"Monument Valley" opens one week prior to Indigenous People’s Day. Opening events will include a reception, an opportunity to cut pieces for a Western artist’s quilt and a visit by the director of the Smithsonian’s National Museum of the American Indian. The exhibition will continue into January 2020.

The chamber orchestral group Sphinx Virtuosi performs Friday at Hoyt Sherrman Place.


Des Moines' Civic Music Association provides our community with a rich mixture of performances that we wouldn’t otherwise get to experience. Consider two powerful examples this month:

The Sphinx Virtuosi, performing at Hoyt Sherman Place this Friday, Oct. 4, is a dynamic chamber orchestra featuring 18 of the nation’s top African American and Latin American classical soloists, primarily alumni of the renowned Sphinx Competition in Detroit. Their program, "For Justice and Peace," ranges from the dissonance of Bela Bartok to the sweeping movie themes of John Williams.

Harlem 100 featuring Mwenso and the Shakes takes the stage at Hoyt Sherman Place Oct. 30. They present a multi-media showcase for the sights and sounds of that legendary district of Manhattan that pulsed with the music of artists such as Fats Waller, Duke Ellington and Billie Holliday. The troupe includes Harlem musicians and dancers in a modern variety show, paying homage to great performances at the Apollo Theater, the Cotton Club and other celebrated venues.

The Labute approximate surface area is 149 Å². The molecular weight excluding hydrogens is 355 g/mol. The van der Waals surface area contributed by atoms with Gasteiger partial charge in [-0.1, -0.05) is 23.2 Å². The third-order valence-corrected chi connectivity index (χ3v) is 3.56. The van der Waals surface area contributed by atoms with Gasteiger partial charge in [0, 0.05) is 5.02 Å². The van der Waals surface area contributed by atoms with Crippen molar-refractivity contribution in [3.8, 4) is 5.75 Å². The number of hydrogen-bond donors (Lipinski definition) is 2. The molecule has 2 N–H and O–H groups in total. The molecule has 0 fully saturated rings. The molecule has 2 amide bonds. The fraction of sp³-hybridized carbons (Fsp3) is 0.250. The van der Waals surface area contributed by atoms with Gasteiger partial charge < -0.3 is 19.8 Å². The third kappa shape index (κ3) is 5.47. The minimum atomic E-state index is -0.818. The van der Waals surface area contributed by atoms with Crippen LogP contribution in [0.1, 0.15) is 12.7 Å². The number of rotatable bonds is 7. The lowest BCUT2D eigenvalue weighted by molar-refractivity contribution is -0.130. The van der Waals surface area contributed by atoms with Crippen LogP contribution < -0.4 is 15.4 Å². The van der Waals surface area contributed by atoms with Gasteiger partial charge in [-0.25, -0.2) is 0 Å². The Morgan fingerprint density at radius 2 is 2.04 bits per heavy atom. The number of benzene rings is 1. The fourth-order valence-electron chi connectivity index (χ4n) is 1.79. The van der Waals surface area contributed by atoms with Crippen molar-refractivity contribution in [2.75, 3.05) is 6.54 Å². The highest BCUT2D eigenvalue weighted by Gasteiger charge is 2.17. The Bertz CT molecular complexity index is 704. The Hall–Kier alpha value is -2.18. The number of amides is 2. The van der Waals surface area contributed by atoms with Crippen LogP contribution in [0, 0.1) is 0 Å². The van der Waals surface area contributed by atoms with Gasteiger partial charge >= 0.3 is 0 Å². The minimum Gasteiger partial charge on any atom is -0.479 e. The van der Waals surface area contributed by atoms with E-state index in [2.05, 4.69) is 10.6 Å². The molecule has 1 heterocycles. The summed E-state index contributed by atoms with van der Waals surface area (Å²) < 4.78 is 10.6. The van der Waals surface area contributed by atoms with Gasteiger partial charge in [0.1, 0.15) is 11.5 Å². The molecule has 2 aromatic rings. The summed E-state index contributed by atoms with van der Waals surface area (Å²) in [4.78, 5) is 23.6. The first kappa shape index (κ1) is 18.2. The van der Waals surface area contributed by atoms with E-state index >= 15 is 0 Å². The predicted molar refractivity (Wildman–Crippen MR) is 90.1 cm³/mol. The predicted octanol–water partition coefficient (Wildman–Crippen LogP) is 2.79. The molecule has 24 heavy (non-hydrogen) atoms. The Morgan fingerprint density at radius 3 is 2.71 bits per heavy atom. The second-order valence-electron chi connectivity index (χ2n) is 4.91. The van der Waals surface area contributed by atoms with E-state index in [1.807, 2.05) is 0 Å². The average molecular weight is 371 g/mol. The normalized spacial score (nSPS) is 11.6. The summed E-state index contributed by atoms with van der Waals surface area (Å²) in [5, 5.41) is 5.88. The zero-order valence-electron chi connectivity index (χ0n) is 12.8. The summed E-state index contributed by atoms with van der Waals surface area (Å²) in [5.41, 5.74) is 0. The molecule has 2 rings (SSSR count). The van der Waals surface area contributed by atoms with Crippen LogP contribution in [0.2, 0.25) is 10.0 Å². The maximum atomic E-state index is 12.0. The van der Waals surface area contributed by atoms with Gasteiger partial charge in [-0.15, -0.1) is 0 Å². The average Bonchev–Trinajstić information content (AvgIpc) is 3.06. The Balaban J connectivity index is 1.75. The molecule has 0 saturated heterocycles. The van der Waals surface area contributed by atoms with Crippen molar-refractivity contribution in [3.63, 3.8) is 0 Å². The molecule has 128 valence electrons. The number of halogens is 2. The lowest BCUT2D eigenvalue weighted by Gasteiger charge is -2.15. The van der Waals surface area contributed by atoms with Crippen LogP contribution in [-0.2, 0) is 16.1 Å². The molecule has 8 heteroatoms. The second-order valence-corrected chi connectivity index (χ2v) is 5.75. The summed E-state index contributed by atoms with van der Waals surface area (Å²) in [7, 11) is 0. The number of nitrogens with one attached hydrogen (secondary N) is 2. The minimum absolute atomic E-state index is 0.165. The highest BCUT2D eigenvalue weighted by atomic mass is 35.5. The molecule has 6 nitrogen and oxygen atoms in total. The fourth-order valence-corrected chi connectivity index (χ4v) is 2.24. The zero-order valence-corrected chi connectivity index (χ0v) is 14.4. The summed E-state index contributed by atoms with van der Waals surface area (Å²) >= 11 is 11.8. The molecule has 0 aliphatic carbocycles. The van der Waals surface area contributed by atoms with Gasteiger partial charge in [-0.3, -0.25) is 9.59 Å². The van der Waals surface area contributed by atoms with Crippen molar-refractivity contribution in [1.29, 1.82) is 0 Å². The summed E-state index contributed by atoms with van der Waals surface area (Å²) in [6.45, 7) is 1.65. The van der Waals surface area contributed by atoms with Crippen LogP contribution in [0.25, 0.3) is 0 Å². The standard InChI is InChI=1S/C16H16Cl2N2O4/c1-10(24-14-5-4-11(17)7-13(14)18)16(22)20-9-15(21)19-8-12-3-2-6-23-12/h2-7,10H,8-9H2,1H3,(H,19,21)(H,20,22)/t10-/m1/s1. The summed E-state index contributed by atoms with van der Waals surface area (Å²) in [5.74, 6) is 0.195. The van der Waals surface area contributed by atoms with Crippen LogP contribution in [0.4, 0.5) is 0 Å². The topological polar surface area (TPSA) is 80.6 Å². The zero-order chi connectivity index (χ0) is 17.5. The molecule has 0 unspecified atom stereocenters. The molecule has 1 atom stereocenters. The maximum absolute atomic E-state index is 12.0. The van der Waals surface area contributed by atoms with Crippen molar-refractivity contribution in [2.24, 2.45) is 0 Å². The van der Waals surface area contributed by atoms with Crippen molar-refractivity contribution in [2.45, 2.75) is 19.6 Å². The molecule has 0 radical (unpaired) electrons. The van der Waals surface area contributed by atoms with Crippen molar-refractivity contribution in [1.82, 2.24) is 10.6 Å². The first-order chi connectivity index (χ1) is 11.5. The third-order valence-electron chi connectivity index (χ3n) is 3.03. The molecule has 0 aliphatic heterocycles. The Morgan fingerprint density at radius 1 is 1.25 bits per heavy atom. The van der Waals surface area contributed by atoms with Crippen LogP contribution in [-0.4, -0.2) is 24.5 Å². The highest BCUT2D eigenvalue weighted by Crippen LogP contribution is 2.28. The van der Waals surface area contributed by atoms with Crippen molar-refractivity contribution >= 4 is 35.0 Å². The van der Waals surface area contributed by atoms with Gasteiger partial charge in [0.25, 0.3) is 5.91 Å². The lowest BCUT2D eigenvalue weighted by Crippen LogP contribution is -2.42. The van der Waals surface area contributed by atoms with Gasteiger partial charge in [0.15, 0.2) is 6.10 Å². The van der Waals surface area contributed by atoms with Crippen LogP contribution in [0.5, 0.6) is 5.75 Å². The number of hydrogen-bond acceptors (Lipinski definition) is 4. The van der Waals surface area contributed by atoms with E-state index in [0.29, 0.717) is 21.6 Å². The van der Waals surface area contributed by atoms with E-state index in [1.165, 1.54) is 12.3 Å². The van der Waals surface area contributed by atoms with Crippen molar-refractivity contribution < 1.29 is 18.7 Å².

Both shows begin at 7:30 p.m., with ticket prices from $30 to $75 at


As any regular reader of dsm magazine knows, we’re longtime advocates of equal opportunity for all. And we recognize that society has been slow to acknowledge the contributions of its minority groups. In one small step to correct that, we have partnered with the advocacy group One Iowa to honor community leaders who have made our state better for all Iowans.

Our LGBTQ Legacy Leader awards celebrate the courage and convictions of Iowans who identify as lesbian, gay, bisexual, transgender and queer. Long marginalized socially and politically, they have nonetheless worked to improve the world around us. Learn about the recipients

Join us in honoring—and being inspired by—this remarkable group at a public reception Oct. 24 in the ballroom of the Temple for Performing Arts. Also at the event, the 2019 graduates of One Iowa’s Leadership Institute will be presented. Tickets are $50, available through

Weird, wild and creepy: Haunted house season begins with the Slaughterhouse spectacle.


The Slaughterhouse brings Hollywood-style acting, costumes, props, and animatronics to Des Moines starting this Friday, Oct. 4.

"The quality and cohesive storyline makes the Slaughterhouse comparable to a cinematic experience," says co-founder and creative director Ian Miller. "We want our guests to feel immersed as if they are walking through a favorite horror film. ...  It’s a real narrative with a full cast of characters, carrying out a living storyline nightly."

Find the Slaughterhouse at  Barnum Factory, 97 Indiana Ave.,  every Friday, Saturday and Sunday through Oct. 26. For tickets and more details, visit